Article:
FIG. 2 shows the preferred embodiment for using an aircraft mock-up 14a. FIGS. 3a and 3b give alternate embodiments (14b and 14c, as shown in phantom) that may be used depending on the training scenario. Mock-up 14a has generally a tubular shape with each end, forward 82 and aft 84, being flat cylinders with each having a small aperture, 83 and 85 respectively, cut therein. It has been found that three 550 gallon drums welded together, with the interior, adjacent ends removed, provide a large enough body 80 for the mock-up. Aside from the holes cut into either end, body 80 can also have several vents cut therein, for a purpose to be explained, as at cockpit vent 86a and side vents 86b and c. Body 80 has a vertically extending rudder 88, comprised of appropriately-sized steel beams, attached to the upper surface near the aft end and a pair of horizontally-extending wings 90a and b attached at oppositely-disposed places on the sides thereof. Each wing can be made of an appropriately-sized flat steel sheet and each has a downwardly-extending projection 91a and b attached thereto to simulate the approximate size of an aircraft landing gear. Body 80 is fixedly attached to wedges 81, seen more clearly in FIG. 1, which, in turn, are fixedly attached to predetermined places on the upper surface of I-beams 62.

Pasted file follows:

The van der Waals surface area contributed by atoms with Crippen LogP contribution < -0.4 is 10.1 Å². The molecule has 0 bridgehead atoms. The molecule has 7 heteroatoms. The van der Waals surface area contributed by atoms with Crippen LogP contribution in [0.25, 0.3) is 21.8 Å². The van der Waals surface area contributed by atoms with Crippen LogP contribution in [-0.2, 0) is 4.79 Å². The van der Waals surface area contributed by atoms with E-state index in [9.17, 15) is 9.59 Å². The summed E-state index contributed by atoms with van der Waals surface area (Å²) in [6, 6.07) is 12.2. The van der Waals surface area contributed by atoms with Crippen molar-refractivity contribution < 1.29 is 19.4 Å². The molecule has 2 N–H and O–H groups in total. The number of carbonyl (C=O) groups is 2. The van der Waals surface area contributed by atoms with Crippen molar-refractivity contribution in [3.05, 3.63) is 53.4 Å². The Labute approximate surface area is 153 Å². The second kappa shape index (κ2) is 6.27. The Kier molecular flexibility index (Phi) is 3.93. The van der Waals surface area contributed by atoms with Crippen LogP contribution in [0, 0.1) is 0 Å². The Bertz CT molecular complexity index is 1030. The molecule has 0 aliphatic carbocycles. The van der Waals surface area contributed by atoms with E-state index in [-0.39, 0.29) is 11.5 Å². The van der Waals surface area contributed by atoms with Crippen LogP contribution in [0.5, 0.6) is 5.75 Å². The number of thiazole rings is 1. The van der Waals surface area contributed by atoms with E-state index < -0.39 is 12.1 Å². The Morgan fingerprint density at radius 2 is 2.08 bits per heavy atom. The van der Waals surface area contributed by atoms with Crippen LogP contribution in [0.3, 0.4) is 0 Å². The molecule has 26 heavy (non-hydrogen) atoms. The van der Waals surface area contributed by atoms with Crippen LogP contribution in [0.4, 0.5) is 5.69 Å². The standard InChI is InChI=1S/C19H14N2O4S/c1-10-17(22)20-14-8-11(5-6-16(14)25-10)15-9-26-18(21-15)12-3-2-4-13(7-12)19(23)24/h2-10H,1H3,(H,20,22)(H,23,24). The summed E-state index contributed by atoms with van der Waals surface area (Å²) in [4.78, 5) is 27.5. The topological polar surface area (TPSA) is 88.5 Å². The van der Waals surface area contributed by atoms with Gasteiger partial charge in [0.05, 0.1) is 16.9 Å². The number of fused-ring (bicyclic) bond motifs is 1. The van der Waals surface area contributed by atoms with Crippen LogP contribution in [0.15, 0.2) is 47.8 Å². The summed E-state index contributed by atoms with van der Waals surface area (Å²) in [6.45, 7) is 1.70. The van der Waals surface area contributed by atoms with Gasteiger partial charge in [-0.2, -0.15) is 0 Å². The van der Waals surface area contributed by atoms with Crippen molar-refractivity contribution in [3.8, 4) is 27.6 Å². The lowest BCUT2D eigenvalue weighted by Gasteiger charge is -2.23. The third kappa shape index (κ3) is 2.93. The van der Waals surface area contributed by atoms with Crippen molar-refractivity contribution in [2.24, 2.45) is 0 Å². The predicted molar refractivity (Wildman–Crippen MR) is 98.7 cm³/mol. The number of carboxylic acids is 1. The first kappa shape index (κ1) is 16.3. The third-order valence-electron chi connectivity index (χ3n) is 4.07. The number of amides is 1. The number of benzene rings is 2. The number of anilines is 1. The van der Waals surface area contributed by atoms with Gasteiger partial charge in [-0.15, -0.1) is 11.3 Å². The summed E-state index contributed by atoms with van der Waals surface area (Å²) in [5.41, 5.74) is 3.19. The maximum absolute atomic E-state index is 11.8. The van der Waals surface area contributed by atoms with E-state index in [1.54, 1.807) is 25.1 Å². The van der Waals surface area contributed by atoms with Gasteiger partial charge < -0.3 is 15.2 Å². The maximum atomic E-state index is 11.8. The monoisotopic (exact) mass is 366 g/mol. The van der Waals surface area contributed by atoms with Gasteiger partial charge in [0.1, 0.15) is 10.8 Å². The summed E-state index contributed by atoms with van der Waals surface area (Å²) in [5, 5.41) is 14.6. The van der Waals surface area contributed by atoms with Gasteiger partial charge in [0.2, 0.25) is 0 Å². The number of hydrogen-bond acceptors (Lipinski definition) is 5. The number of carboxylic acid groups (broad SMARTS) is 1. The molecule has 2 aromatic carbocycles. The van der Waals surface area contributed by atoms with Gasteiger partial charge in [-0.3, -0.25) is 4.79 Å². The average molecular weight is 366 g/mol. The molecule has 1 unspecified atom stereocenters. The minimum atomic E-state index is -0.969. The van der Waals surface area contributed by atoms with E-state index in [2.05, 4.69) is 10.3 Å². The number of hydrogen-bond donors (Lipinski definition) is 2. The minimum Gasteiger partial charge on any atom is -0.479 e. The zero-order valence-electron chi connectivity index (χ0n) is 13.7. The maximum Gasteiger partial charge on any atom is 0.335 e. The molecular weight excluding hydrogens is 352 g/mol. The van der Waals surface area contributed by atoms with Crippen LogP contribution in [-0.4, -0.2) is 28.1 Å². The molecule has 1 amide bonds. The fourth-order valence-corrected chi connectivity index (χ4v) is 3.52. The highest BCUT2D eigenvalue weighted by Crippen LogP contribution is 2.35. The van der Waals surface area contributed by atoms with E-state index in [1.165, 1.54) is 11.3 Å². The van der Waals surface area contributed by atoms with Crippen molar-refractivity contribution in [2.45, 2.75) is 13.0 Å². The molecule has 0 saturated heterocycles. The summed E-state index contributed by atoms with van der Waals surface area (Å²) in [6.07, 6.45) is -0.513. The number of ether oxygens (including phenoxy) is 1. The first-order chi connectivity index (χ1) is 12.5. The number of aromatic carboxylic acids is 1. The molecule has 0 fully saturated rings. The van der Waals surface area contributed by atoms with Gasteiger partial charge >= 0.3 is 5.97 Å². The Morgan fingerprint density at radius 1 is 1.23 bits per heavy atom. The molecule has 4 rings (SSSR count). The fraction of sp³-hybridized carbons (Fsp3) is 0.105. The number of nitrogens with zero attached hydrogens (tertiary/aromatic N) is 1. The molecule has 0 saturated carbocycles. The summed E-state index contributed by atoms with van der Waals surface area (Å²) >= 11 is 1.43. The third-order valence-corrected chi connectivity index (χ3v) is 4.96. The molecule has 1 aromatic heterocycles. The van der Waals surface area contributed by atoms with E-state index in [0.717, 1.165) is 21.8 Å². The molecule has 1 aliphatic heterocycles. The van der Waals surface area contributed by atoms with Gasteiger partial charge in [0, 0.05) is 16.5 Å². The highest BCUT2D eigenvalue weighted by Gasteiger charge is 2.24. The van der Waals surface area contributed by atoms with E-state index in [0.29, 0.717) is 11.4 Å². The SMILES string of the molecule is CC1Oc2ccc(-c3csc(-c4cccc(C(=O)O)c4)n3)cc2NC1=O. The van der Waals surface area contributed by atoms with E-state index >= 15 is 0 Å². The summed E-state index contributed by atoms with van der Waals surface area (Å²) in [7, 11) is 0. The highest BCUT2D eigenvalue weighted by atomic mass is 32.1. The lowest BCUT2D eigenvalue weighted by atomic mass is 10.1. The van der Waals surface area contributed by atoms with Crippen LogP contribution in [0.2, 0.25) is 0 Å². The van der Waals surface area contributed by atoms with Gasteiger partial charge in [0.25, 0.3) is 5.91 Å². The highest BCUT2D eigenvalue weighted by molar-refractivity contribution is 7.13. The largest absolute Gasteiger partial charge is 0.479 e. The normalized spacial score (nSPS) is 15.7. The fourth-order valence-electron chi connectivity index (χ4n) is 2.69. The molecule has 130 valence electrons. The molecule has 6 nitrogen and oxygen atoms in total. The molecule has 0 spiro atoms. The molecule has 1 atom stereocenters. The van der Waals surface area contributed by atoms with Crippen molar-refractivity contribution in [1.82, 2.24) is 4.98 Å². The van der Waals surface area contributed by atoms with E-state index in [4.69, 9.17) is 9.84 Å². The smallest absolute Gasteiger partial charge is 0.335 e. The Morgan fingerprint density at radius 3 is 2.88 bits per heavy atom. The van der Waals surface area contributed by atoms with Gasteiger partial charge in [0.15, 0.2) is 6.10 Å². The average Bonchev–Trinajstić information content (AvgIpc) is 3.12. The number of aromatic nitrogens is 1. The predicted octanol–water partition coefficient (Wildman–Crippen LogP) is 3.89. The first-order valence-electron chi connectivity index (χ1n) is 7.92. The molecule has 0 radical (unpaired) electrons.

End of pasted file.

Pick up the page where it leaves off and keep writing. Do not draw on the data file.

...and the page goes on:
As seen in FIG. 2, and in the isolated and enlarged views of FIGS. 4 and 5, fuel-emitting nozzles 95a and b, 96 and 97 are located at the front end of mock-up 14a and adjacent each projection 91a and b from the wings. Nozzles 95, 96 and 97 can be of reducer-type, such as is shown by the enlarged, isolated view in FIG. 4, or the fan-type, such as is shown by the enlarged, isolated view in FIG. 5. To ensure that the flames from a nozzle are properly controlled, deflector shields 98 (shown spaced apart from its location atop the ends of I-beams 62) and 99a and b are placed a predetermined distance adjacent each nozzle. Shields 99a and b can be in the shape of disks attached to vertical projections 91a and b, respectively, and shield 98 is meant to be a generally rectangular plane extending in a vertical posture from a suitable base adjacent nozzles 95. As seen in FIGS. 2 and 4, nozzles 95 at the front end are angled down from the horizontal by about 45 degrees.